More fruits and vegetables — up to 45 per cent — go to waste annually than any other type of food, according to the Food and Agriculture Organization of the United Nations. That’s the equivalent of 3.7 trillion apples being wasted each year by producers and consumers.
Proper storage can help prevent food waste. Plant agriculture professor Gale Bozzo is studying how to store apples and pears so they last longer.
“I’ve always been interested in plant science and how plants deal with environmental stress,” he says.
Fruits naturally deteriorate over time so they can release their seeds. Slowing down the ripening process can save money and reduce waste. Working with the Ontario apple and pear industries, Bozzo is looking at ways to keep fruit in a “preserved freshness state.”
Apples typically have a long shelf life after harvest. Under the right conditions, some cultivars of apples can stay fresh for almost a year. Most of the apples being sold in grocery stores right now were harvested last fall. “They’re perfectly fine,” says Bozzo. “I eat them all the time.”
Commercial fruit growers use controlled atmosphere (CA) storage to slow down the ripening process. “Controlled atmosphere is a way to suspend that ripening-related deterioration,” he explains “We use low oxygen and high carbon dioxide atmospheres as a way of preventing respiration and ripening-related senescence.”
Most fruits and vegetables release a gas called ethylene that promotes ripening. To slow down the ripening process, a ripening inhibitor called 1-Methylcyclopropene (1-MCP) is added to block ethylene receptors in the fruit and can be used in combination with CA storage. The gas is non-toxic and is often used on apples and pears within a week of harvesting.
Some fruits only ripen when they’re still attached to the plant, while others continue to ripen after they’ve been picked. Bananas, for example, are picked when they’re still green and continue to ripen en route to their destination. Apples are picked when they’re ripe because that’s when they’ve reached their optimal eating quality.
Extending the shelf life of fruit gives growers more time to sell it. “One of the reasons why they’re trying to preserve food for longer is because of all the competition from foreign markets,” says Bozzo. “They’re forced to store food for longer periods of time. If you don’t, it wastes and you’re losing tonnes of produce.”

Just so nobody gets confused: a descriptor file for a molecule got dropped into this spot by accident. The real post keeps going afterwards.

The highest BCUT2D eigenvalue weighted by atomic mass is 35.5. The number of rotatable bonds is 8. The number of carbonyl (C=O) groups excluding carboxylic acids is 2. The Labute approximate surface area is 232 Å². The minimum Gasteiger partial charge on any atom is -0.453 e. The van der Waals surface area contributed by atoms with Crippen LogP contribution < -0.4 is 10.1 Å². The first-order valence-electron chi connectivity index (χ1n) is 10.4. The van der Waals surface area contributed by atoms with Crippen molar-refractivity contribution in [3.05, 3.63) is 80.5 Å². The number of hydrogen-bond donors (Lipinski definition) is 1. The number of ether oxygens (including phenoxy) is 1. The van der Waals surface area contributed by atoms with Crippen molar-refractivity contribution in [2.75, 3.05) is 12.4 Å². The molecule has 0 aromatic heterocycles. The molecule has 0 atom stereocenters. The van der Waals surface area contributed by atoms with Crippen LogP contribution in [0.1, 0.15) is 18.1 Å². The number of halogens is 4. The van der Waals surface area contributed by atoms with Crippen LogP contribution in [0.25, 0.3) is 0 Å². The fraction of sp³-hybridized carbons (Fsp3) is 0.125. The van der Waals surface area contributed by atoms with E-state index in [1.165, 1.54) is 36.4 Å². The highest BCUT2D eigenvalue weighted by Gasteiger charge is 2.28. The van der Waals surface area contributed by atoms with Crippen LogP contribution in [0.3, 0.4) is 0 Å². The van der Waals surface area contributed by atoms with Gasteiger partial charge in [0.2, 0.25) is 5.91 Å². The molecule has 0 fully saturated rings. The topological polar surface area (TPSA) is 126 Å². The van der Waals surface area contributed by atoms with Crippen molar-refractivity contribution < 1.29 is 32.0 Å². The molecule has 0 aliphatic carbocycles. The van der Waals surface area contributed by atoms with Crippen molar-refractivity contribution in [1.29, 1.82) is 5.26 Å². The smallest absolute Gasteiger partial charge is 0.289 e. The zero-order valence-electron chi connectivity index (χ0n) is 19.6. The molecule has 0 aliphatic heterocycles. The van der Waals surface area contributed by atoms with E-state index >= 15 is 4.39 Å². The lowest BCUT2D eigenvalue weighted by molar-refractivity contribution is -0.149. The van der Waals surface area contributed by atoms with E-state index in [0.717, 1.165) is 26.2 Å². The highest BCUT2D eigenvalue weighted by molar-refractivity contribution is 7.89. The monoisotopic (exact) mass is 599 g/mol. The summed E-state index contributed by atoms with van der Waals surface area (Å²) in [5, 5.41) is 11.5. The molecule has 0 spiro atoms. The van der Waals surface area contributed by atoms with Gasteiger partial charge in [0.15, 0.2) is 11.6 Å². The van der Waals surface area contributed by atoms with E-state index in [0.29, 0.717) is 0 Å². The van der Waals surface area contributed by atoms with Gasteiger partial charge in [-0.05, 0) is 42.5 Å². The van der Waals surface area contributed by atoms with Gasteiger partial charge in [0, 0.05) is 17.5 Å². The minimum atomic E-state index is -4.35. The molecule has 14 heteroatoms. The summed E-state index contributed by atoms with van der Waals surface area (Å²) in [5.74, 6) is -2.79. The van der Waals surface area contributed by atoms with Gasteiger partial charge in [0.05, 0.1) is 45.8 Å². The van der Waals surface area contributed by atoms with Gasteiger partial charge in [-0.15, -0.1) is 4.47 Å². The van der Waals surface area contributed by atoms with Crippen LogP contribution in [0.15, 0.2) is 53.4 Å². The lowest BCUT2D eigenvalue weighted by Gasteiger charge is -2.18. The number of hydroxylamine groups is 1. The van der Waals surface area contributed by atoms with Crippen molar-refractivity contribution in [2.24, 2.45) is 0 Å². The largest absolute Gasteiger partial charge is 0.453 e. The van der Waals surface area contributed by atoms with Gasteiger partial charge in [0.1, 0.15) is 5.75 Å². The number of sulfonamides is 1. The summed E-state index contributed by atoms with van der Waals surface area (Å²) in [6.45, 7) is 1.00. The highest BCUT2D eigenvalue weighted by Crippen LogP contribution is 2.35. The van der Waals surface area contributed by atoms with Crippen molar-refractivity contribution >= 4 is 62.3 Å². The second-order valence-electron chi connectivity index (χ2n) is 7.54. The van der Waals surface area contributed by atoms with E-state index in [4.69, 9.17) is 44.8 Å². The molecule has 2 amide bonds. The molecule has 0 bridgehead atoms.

Each cultivar has specific storage requirements based on temperature and the right blend of oxygen and carbon dioxide. Spoilage can occur when the storage conditions aren’t ideal and “you try to push the boundaries,” he says. Trying to preserve fruit past its prime can lead to browning, softening and off flavours. Combining cold storage with 1-MCP can help prevent these storage-related problems.
Bozzo is currently testing storage conditions for Honeycrisp apples and Cold Snap pears picked last fall. The apples are stored in CA units in the Bovey Building. A computer controls the temperature (usually around 0 to 3°C) and monitors gas levels on an hourly basis. If the oxygen level rises, nitrogen is added to lower it. The fruit is evaluated for indicators of eating quality, such as firmness, flesh browning, peel discoloration, starch levels and sweetness.
The CA units allow researchers to test different atmospheres at the same time using various temperatures, gas blends and applications of 1-MCP.
“It’s like a big Ziploc bag,” says Bozzo.
Bozzo’s research is funded by the University’s partnership with the Ontario Ministry of Agriculture, Food and Rural Affairs.